Oregon saw initial claim filings jump from 800 on Sunday to 18,500 on Tuesday, the day after Gov. Kate Brown ordered restaurants and bars to stop dine-in service and urged businesses to temporarily close if they could not put social distancing measures in place.

The state has also temporarily broadened who can receive benefits — making it easier for people to qualify if they are unemployed because they are ill, quarantined by a health care professional or home with children whose schools are closed. One main change is that the jobless won’t be disqualified because they are not available to report to a new position, which is a typical requirement.

“We’re focusing on what are the things that we can do in order to get unemployment insurance benefits into the hands of those who are affected more quickly,” said Gail Krumenauer, the agency’s communications manager.

And in Michigan, the jobless can get benefits for as long as 26 weeks, rather than 20 weeks, under an executive order signed by Gov. Gretchen Whitmer on Monday.

Federal money will help states cope

Nationally, the US Labor Department reported Thursday that 281,000 Americans filed for their first week of unemployment benefits in the week ending March 14 — a sudden jump of 70,000 from the week before and the highest in two-and-a-half years. Experts predict next week’s report will be far worse.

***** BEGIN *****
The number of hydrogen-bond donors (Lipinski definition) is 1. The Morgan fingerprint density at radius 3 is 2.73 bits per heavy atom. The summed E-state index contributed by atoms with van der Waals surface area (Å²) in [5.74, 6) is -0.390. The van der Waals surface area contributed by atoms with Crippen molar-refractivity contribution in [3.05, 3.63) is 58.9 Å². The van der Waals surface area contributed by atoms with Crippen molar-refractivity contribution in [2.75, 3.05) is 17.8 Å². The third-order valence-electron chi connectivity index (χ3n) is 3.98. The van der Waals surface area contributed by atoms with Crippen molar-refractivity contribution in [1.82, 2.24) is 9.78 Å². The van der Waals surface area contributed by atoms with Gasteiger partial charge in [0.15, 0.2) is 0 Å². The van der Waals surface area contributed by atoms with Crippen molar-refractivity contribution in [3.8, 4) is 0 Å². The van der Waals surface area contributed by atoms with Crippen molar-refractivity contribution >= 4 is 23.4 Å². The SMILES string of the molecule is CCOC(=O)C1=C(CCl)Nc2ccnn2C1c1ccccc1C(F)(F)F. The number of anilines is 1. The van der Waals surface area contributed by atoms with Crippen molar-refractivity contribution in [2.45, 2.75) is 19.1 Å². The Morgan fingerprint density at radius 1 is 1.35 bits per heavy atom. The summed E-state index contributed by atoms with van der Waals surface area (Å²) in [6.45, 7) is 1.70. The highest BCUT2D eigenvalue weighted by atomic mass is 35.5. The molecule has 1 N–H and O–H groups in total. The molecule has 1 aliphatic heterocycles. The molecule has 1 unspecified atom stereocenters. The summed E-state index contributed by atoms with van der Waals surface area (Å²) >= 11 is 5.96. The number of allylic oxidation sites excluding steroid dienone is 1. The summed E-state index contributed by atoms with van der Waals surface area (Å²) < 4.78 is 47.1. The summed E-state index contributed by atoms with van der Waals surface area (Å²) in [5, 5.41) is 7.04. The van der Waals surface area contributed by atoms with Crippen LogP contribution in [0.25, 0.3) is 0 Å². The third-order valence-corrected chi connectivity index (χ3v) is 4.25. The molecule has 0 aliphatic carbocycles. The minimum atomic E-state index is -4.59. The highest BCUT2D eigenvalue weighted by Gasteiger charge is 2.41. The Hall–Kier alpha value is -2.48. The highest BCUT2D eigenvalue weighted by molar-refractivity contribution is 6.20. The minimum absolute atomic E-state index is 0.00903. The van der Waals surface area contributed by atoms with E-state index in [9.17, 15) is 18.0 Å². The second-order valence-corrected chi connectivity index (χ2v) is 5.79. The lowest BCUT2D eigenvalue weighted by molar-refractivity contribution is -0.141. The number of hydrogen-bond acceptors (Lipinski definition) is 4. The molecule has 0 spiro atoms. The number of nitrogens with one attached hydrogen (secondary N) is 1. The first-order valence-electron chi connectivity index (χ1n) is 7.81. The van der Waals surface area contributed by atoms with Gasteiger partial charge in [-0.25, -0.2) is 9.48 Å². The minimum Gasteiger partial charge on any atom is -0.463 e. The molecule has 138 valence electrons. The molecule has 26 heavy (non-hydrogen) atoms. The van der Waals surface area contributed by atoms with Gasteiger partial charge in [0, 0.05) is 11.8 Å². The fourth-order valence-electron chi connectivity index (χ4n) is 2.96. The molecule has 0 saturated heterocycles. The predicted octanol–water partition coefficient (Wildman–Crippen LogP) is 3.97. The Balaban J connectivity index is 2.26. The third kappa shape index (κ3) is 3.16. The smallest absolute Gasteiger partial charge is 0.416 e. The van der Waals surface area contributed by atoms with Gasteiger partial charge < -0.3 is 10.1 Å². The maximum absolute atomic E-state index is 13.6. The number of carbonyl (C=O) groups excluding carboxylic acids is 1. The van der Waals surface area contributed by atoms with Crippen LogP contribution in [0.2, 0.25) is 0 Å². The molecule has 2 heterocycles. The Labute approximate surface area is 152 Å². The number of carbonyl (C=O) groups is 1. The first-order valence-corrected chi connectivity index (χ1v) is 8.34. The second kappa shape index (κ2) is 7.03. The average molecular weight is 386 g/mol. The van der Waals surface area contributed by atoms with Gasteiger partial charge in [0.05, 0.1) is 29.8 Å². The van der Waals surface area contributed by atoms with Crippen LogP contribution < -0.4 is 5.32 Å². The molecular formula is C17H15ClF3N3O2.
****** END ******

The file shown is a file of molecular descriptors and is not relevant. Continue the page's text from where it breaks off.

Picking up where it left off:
The new congressional infusion is crucial to help states handle the crush of new claims, said Michele Evermore, senior researcher at the National Employment Law Project. State unemployment programs’ administrative budgets, which are generally federally funded, have been curtailed in recent years because they are based on the prior year’s unemployment rate, which has been hovering at a historic low.

“States are not well funded and not prepared for the level of inquiries they are going to get now,” Evermore said.

At least one state is making a more fundamental change to its unemployment benefits programs. Prior to the Great Recession, states typically provided a maximum of 26 weeks of benefits, but 10 states later reduced their duration to as little as 12 weeks.

Kansas Gov. Laura Kelly, a Democrat, on Thursday signed a bipartisan bill extending unemployment benefits to a maximum of 26 weeks, up from 16 weeks that took effect under former Republican Gov. Sam Brownback. The legislation was already in the works to address a contraction of the state’s aviation industry, but Kelly noted it’s needed “now, more than ever.”

If the coronavirus sparks a deep and ongoing economic downturn, more states and Congress may find they have to assist the unemployed by lengthening the duration of jobless benefits. An extended benefit program kicks in during spikes in unemployment, adding several more weeks of payments.

In addition, during the Great Recession, Congress provided federal benefits of as long as 73 weeks — which kicked in when state-funded coverage expired — between November 2009 and September 2012.

But a lasting recession could also drain some states’ unemployment insurance program coffers. States had to borrow from the federal government to continue paying their share of the benefits during the Great Recession.